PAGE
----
I was odds with myself last week, dithering about what I really wanted, and generally languished in a state of perpetual confusion over the weekend. The weather seemed to either reflect my mood, or perhaps – and this would be nice! – perhaps it was at the root of my dithering. It feels like it SHOULD be fall, it’s mid-October. But it’s warm. And the leaves aren’t changing. I feel great unrest with that. Will they be green all year? Or do very few of them change color? Or do they just take flight without ever hailing me with a gold or red wave? I soon remembered that some beautiful maples I have seen come from JAPAN. The Japanese maple. So, indeed, Japanese trees must show their colors. And with that dawning awareness grew a sense of calm that fall is still to come. Perhaps it’s a month delayed here.
But with that solved, I realized there are many layers to the dithering, some of which persist… On the one hand I am really craving a long chat with a dear friend to share stories, laugh together, hear about life back in the States, and even savor hearing about old dramas rehashed. But, my success in rapidly and totally immersing myself in the very disparate worlds of hockey, horses and now Kendo, plus work and school commitments, all within precisely two months of the wheels touching down (we landed in Yokota on Aug 24), mean that I have no time at all for such an indulgence. I want to give my best to each of these circles of people who have so generously folded me in. And as an astute reader of these notes pointed out (hi, Gillian!), it is mentally exhausting just going about life in a foreign land. Yes, you could do it in a less exhausting way, but my fear is that if I slowed down, I might just crawl, for a long time. I just can’t get off the proverbial treadmill!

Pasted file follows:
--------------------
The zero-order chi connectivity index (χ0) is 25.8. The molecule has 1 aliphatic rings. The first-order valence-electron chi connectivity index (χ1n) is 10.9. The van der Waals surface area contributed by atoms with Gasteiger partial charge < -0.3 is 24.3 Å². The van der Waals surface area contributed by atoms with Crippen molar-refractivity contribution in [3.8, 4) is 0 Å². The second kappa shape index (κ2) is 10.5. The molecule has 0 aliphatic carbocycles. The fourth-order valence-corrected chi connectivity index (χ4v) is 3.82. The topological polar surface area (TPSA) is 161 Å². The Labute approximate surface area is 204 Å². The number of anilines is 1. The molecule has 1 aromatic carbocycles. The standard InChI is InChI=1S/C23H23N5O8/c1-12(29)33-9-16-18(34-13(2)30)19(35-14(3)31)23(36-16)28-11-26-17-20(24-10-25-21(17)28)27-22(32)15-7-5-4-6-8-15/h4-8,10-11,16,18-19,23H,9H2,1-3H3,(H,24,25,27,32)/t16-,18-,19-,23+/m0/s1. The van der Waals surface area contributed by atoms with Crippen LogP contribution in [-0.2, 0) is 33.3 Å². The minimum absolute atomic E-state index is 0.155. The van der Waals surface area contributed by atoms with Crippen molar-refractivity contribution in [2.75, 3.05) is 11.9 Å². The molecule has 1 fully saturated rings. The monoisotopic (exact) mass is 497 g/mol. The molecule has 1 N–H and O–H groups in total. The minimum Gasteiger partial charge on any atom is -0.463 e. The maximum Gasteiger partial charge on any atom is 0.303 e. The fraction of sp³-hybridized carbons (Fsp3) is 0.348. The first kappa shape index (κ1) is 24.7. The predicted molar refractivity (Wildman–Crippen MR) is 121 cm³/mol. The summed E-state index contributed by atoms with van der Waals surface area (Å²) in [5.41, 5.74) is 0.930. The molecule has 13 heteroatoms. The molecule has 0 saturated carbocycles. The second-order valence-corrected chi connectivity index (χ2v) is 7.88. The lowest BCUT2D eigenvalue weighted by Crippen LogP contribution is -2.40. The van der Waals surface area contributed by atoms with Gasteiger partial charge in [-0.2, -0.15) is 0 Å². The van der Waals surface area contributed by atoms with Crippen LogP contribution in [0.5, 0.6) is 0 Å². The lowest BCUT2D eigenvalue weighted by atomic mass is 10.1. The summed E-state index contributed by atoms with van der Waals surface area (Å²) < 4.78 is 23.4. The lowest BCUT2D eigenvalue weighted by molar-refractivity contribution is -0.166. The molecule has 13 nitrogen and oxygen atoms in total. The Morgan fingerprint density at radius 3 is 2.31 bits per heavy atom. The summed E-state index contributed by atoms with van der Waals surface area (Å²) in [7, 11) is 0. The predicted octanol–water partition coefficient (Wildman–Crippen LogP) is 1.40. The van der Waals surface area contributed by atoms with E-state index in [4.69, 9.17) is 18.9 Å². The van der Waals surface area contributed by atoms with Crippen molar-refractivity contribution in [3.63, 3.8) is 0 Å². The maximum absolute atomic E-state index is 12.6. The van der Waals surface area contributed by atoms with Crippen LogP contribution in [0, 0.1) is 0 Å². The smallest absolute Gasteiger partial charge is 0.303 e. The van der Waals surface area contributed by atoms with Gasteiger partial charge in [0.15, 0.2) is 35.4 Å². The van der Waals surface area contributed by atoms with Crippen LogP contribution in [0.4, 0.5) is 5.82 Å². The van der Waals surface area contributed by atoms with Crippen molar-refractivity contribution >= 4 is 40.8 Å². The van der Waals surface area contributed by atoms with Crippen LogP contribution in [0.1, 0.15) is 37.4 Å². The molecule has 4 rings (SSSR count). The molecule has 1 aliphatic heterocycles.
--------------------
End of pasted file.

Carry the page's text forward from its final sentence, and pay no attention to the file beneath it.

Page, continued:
There is one area where I am very decisive, though. At the barn. After a couple weeks riding one horse, I have been given the opportunity to try others. I am so very grateful for my days at the barn, and if you’ll indulge me, I’ll close this note with a typical day while the memory is fresh. On Tuesdays, I walk in, drop my backpack full of water, snacks to trade, helmet and half chaps. I find a home for this pack near a tight little circle of chairs around a tiny stove I covet. Like my instructor in Washington, Janet, my host runs a tight ship at her barn. There is a “parking spot” for two wheelbarrows (ichirin-sha) – marked A and B. I grab one and a pitchfork and head to the first stall. Some of them are well lit by the sun and others are pretty dark, depending on whether there are windows or clear corrugated nearby to cast light through dancing dust particles. In the darker stalls I muck by feel. I can tell if it’s super heavy with oshiiko. For those stalls I grab the heavier metal pitchfork because I don’t mess around. That stuff has to come out, now that I know the bedding is gathered up from multiple carpenters and lumberyards (scrap shavings). I was at first really worried about being judicious with the shoveling because bedding can be expensive. I really enjoy using my muscle power to help clean and contribute to this stable. I love being out there, working, and quiet. We can spend quite some time all working side by side, smiling as we pass each other (the owner and some of the other riders who also help out), me listening to Japanese news and music on the radio (many older American songs) and the barn banter. I have watched twice now as the owner and her son treat a horse who has colicked – that is a messy job. But both horses which have fallen ill bounced back quickly. They really seem to know what they’re doing. When the stalls are being mucked, the horses stand nicely in crossties side by side and wait. They also walk back and forth through very narrow spaces between other horses, ichirin-sha and even horse statues and tractors without bouncing around like skittish cats. They have some of the same decorum about them as their owners do. Last week I had the rare opportunity to watch a woman do her dress rehearsal for a side saddle competition. I never in my life thought I’d say this, but I really want to learn. Imagine having only one leg to really guide the horse? It would definitely get me to use the rest of my body more effectively, from seat bones through balance using my core. She looked so very regal in her turquoise hat with black feather, long dress coat and skirt flying in the wind as she and her mount gracefully cantered (kakeashi) around in a circle. Wow. Back to the mucking, cleaning and then riding…